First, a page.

Fans of Merz based in Europe can stop reading now—chances are, they’ve already heard everything that his new EP has to offer, given that everything on it is pulled directly from his latest album Moi et Mon Camion, which was released this past March. Presume Too Much is intended for American audiences, you see, to warm us up for the release of that same album, supposedly sometime in early ‘09. For now, what we get is this digital-only release, featuring four tracks of utterly pleasing lite-folk that actually contains very little of the electronic noodling and skittering that brought him to the attention of major labels back in 1999, a formula that brought him critical acclaim and retail apathy. Presume Too Much is the sound of an artist matured by hardship and pain (opening track “Eviction Song” was written after Merz was actually evicted and opens with the sound of a leaving moving van), yet one whose commitment to his craft was never in doubt. The title track is a lovely slice of well-produced pop goodness, while the two tracks that close the EP, “Call Me” and “Silver Moon Ladders”, reveal an artist not afraid to look at the sky and find meaning in the clouds. Presume Too Much is a perfect re-introduction to American audiences, hopefully a prologue to a more successful second go in the States.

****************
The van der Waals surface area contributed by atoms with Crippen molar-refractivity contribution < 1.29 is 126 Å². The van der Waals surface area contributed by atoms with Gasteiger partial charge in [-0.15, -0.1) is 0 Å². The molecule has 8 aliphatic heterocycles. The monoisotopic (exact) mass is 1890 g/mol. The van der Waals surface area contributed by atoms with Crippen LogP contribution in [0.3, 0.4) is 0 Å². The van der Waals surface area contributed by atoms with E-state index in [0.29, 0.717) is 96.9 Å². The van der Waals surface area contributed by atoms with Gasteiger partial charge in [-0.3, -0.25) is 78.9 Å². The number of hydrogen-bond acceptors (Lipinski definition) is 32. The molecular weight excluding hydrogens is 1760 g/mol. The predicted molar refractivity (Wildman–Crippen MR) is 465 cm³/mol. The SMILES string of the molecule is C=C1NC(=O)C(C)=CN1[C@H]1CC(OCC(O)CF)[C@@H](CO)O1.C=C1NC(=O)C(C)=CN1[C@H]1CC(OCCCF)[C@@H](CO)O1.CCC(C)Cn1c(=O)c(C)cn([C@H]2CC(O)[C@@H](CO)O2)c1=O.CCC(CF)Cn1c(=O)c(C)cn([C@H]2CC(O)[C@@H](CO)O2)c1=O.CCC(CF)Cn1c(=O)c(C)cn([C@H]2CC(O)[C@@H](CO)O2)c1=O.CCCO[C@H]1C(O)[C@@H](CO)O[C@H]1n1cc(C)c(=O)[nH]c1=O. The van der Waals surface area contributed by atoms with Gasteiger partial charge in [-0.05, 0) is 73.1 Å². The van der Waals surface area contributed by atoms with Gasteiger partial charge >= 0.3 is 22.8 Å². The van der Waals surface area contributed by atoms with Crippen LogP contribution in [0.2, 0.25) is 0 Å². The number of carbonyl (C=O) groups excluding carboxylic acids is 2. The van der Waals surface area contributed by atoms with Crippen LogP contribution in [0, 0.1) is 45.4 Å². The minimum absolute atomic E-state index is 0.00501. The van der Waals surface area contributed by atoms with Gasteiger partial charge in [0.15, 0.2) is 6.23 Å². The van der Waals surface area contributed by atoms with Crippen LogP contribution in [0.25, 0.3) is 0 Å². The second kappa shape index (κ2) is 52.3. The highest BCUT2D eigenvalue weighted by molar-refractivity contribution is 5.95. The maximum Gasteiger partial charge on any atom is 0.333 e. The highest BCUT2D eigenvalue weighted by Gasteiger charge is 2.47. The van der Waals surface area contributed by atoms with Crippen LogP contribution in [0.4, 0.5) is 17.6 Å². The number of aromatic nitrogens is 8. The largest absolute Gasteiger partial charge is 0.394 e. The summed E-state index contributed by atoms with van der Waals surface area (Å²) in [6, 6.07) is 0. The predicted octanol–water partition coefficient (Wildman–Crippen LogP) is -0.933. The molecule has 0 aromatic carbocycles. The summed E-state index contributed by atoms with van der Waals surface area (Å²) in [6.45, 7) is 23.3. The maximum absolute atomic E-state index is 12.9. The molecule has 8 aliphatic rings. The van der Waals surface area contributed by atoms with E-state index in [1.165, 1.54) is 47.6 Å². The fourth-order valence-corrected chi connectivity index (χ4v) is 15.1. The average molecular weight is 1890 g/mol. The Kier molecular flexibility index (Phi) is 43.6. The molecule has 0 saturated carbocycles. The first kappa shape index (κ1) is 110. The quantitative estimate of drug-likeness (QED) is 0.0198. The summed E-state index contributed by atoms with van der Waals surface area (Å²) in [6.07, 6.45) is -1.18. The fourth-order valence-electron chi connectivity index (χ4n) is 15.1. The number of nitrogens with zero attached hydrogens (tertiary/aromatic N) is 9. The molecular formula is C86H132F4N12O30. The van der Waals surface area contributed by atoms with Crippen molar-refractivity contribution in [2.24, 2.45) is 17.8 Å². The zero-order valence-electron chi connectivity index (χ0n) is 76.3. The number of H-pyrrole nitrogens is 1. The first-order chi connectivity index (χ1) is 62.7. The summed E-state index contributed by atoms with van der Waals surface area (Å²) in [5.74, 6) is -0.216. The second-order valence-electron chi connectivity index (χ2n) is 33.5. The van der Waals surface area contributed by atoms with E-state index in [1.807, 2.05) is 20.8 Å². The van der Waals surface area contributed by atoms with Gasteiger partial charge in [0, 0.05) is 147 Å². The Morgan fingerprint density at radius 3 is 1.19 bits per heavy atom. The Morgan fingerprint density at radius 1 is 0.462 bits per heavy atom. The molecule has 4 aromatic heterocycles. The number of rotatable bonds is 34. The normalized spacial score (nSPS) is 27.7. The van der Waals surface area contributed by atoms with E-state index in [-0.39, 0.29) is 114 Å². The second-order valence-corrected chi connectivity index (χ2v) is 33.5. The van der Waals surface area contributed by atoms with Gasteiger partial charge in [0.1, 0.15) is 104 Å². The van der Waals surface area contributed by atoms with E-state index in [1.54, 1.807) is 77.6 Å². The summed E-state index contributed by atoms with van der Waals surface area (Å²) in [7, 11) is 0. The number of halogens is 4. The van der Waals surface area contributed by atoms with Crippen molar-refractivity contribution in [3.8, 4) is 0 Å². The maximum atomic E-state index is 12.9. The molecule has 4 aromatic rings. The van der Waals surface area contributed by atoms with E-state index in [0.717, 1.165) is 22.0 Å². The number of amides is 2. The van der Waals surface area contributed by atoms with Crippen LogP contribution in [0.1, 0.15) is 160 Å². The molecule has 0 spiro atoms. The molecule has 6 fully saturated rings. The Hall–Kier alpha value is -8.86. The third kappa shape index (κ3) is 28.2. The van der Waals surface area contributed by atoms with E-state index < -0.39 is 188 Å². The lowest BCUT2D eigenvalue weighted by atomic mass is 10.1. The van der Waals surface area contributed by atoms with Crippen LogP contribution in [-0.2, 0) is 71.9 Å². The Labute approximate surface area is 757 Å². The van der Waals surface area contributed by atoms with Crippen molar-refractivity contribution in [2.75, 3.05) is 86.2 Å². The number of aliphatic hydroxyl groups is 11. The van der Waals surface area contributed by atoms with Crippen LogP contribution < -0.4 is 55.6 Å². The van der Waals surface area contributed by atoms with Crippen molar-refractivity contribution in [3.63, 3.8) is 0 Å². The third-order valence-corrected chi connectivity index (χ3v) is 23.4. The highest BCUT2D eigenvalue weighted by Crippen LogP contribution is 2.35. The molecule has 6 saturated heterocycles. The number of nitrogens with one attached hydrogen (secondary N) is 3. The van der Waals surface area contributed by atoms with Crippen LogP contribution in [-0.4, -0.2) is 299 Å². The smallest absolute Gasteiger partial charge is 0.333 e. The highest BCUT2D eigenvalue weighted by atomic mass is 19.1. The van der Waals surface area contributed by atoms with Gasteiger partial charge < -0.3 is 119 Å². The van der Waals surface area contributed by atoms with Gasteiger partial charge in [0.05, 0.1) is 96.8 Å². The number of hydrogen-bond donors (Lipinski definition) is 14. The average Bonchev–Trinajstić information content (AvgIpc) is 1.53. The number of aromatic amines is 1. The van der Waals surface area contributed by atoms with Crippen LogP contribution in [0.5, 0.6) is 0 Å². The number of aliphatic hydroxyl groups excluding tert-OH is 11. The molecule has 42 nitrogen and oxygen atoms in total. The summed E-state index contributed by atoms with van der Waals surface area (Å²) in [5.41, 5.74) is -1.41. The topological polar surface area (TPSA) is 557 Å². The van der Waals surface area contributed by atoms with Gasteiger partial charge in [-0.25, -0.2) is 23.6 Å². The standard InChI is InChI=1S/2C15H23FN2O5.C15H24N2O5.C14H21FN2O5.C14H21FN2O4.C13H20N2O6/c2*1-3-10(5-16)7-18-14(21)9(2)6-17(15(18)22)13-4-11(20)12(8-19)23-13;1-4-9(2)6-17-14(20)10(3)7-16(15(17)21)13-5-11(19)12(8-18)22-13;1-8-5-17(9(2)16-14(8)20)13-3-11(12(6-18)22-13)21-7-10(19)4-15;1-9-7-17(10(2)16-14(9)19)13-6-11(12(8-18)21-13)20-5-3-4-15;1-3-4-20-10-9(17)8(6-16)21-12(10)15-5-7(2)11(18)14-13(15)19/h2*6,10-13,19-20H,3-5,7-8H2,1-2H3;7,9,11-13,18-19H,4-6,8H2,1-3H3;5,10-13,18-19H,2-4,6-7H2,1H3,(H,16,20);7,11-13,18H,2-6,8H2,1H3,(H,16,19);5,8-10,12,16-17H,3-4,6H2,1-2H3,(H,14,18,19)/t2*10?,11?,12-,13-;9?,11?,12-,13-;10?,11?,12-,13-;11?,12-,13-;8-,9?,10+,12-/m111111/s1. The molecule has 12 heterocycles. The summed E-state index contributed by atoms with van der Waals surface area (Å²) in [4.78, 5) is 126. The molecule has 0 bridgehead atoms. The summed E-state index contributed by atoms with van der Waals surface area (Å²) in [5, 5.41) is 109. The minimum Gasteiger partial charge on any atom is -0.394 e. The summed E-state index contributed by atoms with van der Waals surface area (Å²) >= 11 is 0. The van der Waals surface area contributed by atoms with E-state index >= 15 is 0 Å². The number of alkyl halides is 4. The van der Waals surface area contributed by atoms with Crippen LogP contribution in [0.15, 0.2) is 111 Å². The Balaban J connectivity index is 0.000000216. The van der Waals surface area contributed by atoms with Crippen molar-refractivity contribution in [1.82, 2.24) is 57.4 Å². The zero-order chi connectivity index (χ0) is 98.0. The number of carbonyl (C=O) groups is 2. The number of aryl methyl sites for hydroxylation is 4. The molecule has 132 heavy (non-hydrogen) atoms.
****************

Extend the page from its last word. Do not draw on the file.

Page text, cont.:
// Sound Affects
"The man whose songs were recorded by Johnny Cash, Alan Jackson, Ricky Skaggs, David Allan Coe, The Highwaymen, and countless others succumbs to time’s cruel cue that the only token of permanence we have to offer are the effects of shared moments and memories.READ the article